This post first appeared on the New Statesmen as part of London Fintech Week 2016.
Over the last few months there have been many reports of the great partnerships that are emerging in the fintech space.
Transferwise partnered with Estonia’s biggest bank, BBVA invested in Atom Bank, and tech companies like Apple and Google are also upping their game in the space, most notably via payments.
But when I joined Canary Wharf’s fintech accelerator Level39 back in March 2013, the appetite to partner was different. The finance sector was not really geared to engage with technology startups.
Over the last few years, though, this has changed and there are a number of great opportunities driving this transformation.
Technology is impacting all parts of the business process and finance companies are already some of the biggest spenders on tech globally.
In 2015 alone, financial services companies spent $114 billion on mobility, cloud, and big data and analytics. Over 25 percent of financial institutions’ IT budgets went into these three transformative technologies in 2015 according to IDC Financial Insights.
This is only set to grow and with this growth, partnerships are now key for organisations seeking to drive the greatest value across their business.
Large tech companies are now enthusiastically engaging in partnerships with finance companies.
When Tim Cook announced Apple Pay in September 2014, mobile money was catapulted to the forefront. This was driven heavily through partnerships with established companies such as Visa, Mastercard and American express, and startups also started building off of the API, driving engagement across their customer bases too.
The API model is just one example of the partnerships and alliances that are common in the tech world. Google introduced Android Pay at Google IO in 2015 and in 2016 announced a number ways for in-app and web app integrations.
Technology companies will continue to drive new partnerships to create better products in finance.
Not to miss out on the action, banks are also directly engaging with fintech companies through their own strategic investments and corporate venture capital.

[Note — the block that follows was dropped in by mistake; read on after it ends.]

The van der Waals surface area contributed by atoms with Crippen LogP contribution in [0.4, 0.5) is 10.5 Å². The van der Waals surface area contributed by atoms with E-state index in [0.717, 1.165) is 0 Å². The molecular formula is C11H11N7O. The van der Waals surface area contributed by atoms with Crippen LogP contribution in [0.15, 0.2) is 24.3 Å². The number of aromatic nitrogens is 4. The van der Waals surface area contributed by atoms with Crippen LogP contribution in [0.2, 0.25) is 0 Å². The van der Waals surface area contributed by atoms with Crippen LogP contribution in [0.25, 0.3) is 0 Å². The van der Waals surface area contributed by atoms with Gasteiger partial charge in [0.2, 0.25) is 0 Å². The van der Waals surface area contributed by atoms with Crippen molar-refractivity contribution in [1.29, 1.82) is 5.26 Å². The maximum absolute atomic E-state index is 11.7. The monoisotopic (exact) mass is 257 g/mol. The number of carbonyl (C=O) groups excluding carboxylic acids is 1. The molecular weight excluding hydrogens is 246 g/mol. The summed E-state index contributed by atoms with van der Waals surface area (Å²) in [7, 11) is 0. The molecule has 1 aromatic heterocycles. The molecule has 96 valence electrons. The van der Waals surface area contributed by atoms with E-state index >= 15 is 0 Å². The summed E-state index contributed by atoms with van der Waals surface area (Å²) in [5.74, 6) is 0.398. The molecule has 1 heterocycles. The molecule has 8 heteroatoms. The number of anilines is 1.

Recent examples include Santander InnoVentures, a $200 million fund with investments in Ripple, MyCheck, Digital Asset Holdings, iZettle, Cyanogen and Kabbage.
Citi Ventures, founded in 2010, has made investments in companies such as Square and Betterment. Goldman Sachs and JPMorgan are investors in Square too.
Banks co-investing in fintech is also becoming more common and is another form of partnership that will continue to drive growth over the coming years.
The banking technology network SWIFT launched the Innotribe Startup Challenge in 2011 – allowing startup companies to engage with SWIFT’S global community of almost 10,000 banking organisations, securities institution and corporate customers in 209 countries.
For a startup, the network effects of accessing SWIFT across the banking industry makes them ideal partners.
A number of startup bootcamps have launched over the years, from the Barclays Powered by TechStars programme launched in London in 2013, to Startupbootcamp backed by Lloyds, Rabobank and Mastercard, which launched in 2014.
The most established fintech bootcamp programme was started in 2010 by consultancy firm Accenture with the Partnership Fund of New York City.
The London chapter of the Fintech Innovation Lab launched at Level39 in 2013 and gives startup companies the chance to engage with a mentoring program that brings in financial services CEOs, CTOs, CIOs, venture capitalists and technology luminaries.
This type of partnership offers access to high-level technology executives, which saves startups time and money. The mentors, in turn, are able to understand the latest innovations in financial technology.
Over the last few years EY, PwC and Deloitte have all launched dedicated fintech teams to engage and partner with new and interesting companies.
The growing number of new and interesting partnerships, rather than companies going it alone, will continue as finance companies see many areas of their own business ready for disruption.
But those that provide long-term value to their customers, rather than simply partnering just to knock out competitors or disruptors, will ultimately win the day.